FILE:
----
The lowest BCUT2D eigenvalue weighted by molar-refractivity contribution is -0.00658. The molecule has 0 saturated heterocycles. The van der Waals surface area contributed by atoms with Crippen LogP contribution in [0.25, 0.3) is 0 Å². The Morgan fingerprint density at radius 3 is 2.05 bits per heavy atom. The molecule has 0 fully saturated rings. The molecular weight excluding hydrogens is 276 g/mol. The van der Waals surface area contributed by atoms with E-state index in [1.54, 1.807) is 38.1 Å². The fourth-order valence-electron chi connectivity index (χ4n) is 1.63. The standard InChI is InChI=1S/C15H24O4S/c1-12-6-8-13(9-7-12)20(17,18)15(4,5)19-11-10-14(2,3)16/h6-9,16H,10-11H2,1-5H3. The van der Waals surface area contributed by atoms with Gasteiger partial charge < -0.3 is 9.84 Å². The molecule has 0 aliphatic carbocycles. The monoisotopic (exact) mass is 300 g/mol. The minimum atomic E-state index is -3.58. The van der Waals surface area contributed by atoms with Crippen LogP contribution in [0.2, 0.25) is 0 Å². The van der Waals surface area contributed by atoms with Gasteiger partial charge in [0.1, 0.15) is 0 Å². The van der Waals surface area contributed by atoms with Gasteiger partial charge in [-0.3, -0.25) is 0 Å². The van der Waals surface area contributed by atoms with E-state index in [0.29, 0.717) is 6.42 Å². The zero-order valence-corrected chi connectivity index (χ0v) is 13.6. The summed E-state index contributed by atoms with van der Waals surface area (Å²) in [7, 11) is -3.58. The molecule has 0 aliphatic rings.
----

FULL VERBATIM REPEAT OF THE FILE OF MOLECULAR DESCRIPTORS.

The lowest BCUT2D eigenvalue weighted by molar-refractivity contribution is -0.00658. The molecule has 0 saturated heterocycles. The van der Waals surface area contributed by atoms with Crippen LogP contribution in [0.25, 0.3) is 0 Å². The Morgan fingerprint density at radius 3 is 2.05 bits per heavy atom. The molecule has 0 fully saturated rings. The molecular weight excluding hydrogens is 276 g/mol. The van der Waals surface area contributed by atoms with E-state index in [1.54, 1.807) is 38.1 Å². The fourth-order valence-electron chi connectivity index (χ4n) is 1.63. The standard InChI is InChI=1S/C15H24O4S/c1-12-6-8-13(9-7-12)20(17,18)15(4,5)19-11-10-14(2,3)16/h6-9,16H,10-11H2,1-5H3. The van der Waals surface area contributed by atoms with Gasteiger partial charge < -0.3 is 9.84 Å². The molecule has 0 aliphatic carbocycles. The monoisotopic (exact) mass is 300 g/mol. The minimum atomic E-state index is -3.58. The van der Waals surface area contributed by atoms with Crippen LogP contribution in [0.2, 0.25) is 0 Å². The van der Waals surface area contributed by atoms with Gasteiger partial charge in [0.1, 0.15) is 0 Å². The van der Waals surface area contributed by atoms with Gasteiger partial charge in [-0.3, -0.25) is 0 Å². The van der Waals surface area contributed by atoms with E-state index in [0.29, 0.717) is 6.42 Å². The zero-order valence-corrected chi connectivity index (χ0v) is 13.6. The summed E-state index contributed by atoms with van der Waals surface area (Å²) in [7, 11) is -3.58. The molecule has 0 aliphatic rings.